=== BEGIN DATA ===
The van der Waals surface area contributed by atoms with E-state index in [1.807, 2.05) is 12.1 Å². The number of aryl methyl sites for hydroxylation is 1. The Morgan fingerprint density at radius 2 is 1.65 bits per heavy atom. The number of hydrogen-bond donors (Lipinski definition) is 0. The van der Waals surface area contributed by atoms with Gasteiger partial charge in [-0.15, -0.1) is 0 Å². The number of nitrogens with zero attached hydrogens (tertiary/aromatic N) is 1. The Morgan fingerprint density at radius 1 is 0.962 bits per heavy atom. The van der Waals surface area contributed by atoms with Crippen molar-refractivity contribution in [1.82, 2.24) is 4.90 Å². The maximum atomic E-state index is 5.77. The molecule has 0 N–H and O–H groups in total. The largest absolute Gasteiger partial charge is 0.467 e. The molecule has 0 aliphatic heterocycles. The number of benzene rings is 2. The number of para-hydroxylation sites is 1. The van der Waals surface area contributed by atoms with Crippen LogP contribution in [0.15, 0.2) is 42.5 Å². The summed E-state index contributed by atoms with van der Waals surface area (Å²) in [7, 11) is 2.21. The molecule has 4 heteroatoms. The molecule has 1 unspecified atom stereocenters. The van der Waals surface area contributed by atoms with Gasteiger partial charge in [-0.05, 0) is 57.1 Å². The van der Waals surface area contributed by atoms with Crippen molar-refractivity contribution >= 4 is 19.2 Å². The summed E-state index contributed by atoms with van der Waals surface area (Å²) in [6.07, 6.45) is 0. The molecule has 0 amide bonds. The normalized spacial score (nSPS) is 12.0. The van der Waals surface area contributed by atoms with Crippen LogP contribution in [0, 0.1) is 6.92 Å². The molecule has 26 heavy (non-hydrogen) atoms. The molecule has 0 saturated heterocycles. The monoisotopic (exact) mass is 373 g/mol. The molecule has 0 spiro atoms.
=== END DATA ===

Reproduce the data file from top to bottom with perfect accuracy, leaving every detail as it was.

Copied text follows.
The van der Waals surface area contributed by atoms with E-state index in [1.807, 2.05) is 12.1 Å². The number of aryl methyl sites for hydroxylation is 1. The Morgan fingerprint density at radius 2 is 1.65 bits per heavy atom. The number of hydrogen-bond donors (Lipinski definition) is 0. The van der Waals surface area contributed by atoms with Gasteiger partial charge in [-0.15, -0.1) is 0 Å². The number of nitrogens with zero attached hydrogens (tertiary/aromatic N) is 1. The Morgan fingerprint density at radius 1 is 0.962 bits per heavy atom. The van der Waals surface area contributed by atoms with Crippen molar-refractivity contribution in [1.82, 2.24) is 4.90 Å². The maximum atomic E-state index is 5.77. The molecule has 0 N–H and O–H groups in total. The largest absolute Gasteiger partial charge is 0.467 e. The molecule has 0 aliphatic heterocycles. The number of benzene rings is 2. The number of para-hydroxylation sites is 1. The van der Waals surface area contributed by atoms with Crippen LogP contribution in [0.15, 0.2) is 42.5 Å². The summed E-state index contributed by atoms with van der Waals surface area (Å²) in [7, 11) is 2.21. The molecule has 4 heteroatoms. The molecule has 1 unspecified atom stereocenters. The van der Waals surface area contributed by atoms with Gasteiger partial charge in [-0.05, 0) is 57.1 Å². The van der Waals surface area contributed by atoms with Crippen molar-refractivity contribution >= 4 is 19.2 Å². The summed E-state index contributed by atoms with van der Waals surface area (Å²) in [6.07, 6.45) is 0. The molecule has 0 amide bonds. The normalized spacial score (nSPS) is 12.0. The van der Waals surface area contributed by atoms with Crippen LogP contribution in [0, 0.1) is 6.92 Å². The molecule has 26 heavy (non-hydrogen) atoms. The molecule has 0 saturated heterocycles. The monoisotopic (exact) mass is 373 g/mol. The molecule has 0 spiro atoms.